The Hardness of Soft Skills. Impact Zone, Part 2.

Building on the analogy of the impact zone (the part of the surf line-up where the waves are most likely to break) from my last blog post, one of the biggest misconceptions about water is that it’s soft. Sure, it can be when we’re drinking it, taking a bath or lounging in the pool, but anyone who’s seen the Grand Canyon knows that water is anything but a soft force of nature. The dangerous thing that happens within the surf impact zone is that a wave pushed from hundreds or thousands of miles away, meets a shallow reef which dumps a few tons of moving water on to stationary water. This conversion creates a massive impact that should be avoided at all costs, especially when the surf is big.

One of the most significant impact zones in the business world is the culture. It’s where the “soft skills,” water-like in their nature; powerful, malleable, formable, relentless, and with dangerously strong forces behind them, come to meet the hard stuff: real people.

If culture eats strategy for breakfast, then soft skills are the most critical proficiency in the business. Most modern companies are valued as much for the quality of their relationships, internally and externally, as they are for the hard-measured assets. Organizations that understand that culture drives results know first-hand how important it is to have strong soft skills.

What are the “soft skills” we need at work? According to LinkedIn’s data, which covers 2,000+ business leaders in 100 major cities, they identified these four critical people-focused skill gaps:

  1. Leadership
  2. Communication
  3. Collaboration
  4. Time management

When we think about employee engagement, which hovers nationally at a mere 30% (meaning 70% are not engaged), according to Gallup, what are we losing and what’s the cost of these losses?
 
Here’s an example. Poor communication accounts for an average loss of $62.4 million per year at companies with 100,000 employees and $420,000 per year at companies with fewer than 100 employees, according to The Cost of Poor Communications, a survey by David Gross and as cited by Society for Human Resource Management. The hard skills—the ones that show up on resumes—get people hired, but it’s the soft skills that create losses and gains, but bad soft skills get people fired. It’s also where you lose customers from poor customer service. Businesses that understand how strong cultures generate great results are strong because they recognize the critical nature of nurturing soft skills.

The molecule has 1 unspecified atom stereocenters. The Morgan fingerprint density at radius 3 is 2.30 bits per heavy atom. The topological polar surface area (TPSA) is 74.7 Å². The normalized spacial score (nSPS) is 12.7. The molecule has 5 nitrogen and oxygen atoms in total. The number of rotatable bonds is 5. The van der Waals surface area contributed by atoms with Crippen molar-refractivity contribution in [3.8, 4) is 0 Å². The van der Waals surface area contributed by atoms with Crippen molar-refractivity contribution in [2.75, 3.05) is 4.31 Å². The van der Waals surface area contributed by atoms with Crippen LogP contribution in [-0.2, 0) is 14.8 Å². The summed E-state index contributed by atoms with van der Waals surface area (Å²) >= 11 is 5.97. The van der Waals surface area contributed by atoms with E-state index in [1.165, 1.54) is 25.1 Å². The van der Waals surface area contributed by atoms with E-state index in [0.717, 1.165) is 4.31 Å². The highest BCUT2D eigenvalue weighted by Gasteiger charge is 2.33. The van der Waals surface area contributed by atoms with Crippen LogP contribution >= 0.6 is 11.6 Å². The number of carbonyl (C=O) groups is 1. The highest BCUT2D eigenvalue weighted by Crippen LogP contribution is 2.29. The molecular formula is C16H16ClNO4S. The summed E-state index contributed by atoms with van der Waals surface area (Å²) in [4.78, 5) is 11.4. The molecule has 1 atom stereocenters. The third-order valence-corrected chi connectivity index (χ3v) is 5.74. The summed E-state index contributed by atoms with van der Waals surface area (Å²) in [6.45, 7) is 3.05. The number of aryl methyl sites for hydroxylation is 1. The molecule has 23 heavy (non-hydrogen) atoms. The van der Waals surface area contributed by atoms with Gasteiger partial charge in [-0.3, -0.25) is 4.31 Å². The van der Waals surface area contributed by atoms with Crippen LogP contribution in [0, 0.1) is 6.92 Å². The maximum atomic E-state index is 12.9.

This human engagement impact zone links employees’ overall engagement and motivation to a company’s ability to perform, innovate, adapt, and ultimately flourish. A strong ability to maneuver through the human engagement zone is a sharp indicator of company health. This would indicate if it is well suited to perform in our fast and ever-changing world and if its employees are crafting outcomes that recognize and capitalize on opportunities. By strengthening soft skills, companies shore up the hard measures, such as bottom-line.

Courage when and where it counts.
Winston Churchill is noted for pointing out that courage is the first of all virtues because it is the only one that forges all others. When applied to relational situations, both inside and outside the workplace, courage pays dividends. Courage can be defined as an intentional act performed after careful consideration involving significant risk to the performer, primarily instigated to bring about a well-intentioned outcome. Simply said, courage is a mindful and vulnerable act in the face of some fear. Courage is required in setting a bold pathway for you and your organization for innovation, to engage in a vulnerable conversation, and to be decisive in the face of uncertainty. Risk is where profit comes from, and courage is required to take risks.
 
This definition of courage emphasizes taking action after deep consideration rather than impulsively rushing in. This view of courage emphasizes consciously choosing paths and behaviors that take some personal risk because of core values (deeply held beliefs) coupled with the desire to bring about a positive outcome, rather than automatic, impulsive actions that may not be consciously chosen.

When leaders, for instance, find ourselves intentionally and mindfully entering the impact zone of relational work, we can healthily recognize our own emotions and create an environment in which others can also be authentic and take appropriate risks. In her book Daring Greatly, Brené Brown says, “there simply is no courage without the presence of vulnerability.” The impact zone of human nature is the most courageous and vulnerable place in business.

With all this danger, courage and impact zone in mind, I ask these questions:

  • Is your team ready to face the soft skills impact zone and navigate it safely and securely?
  • Do you have training in place to help your team with soft skills?
  • Does your team have core values that can activate great human interactions?
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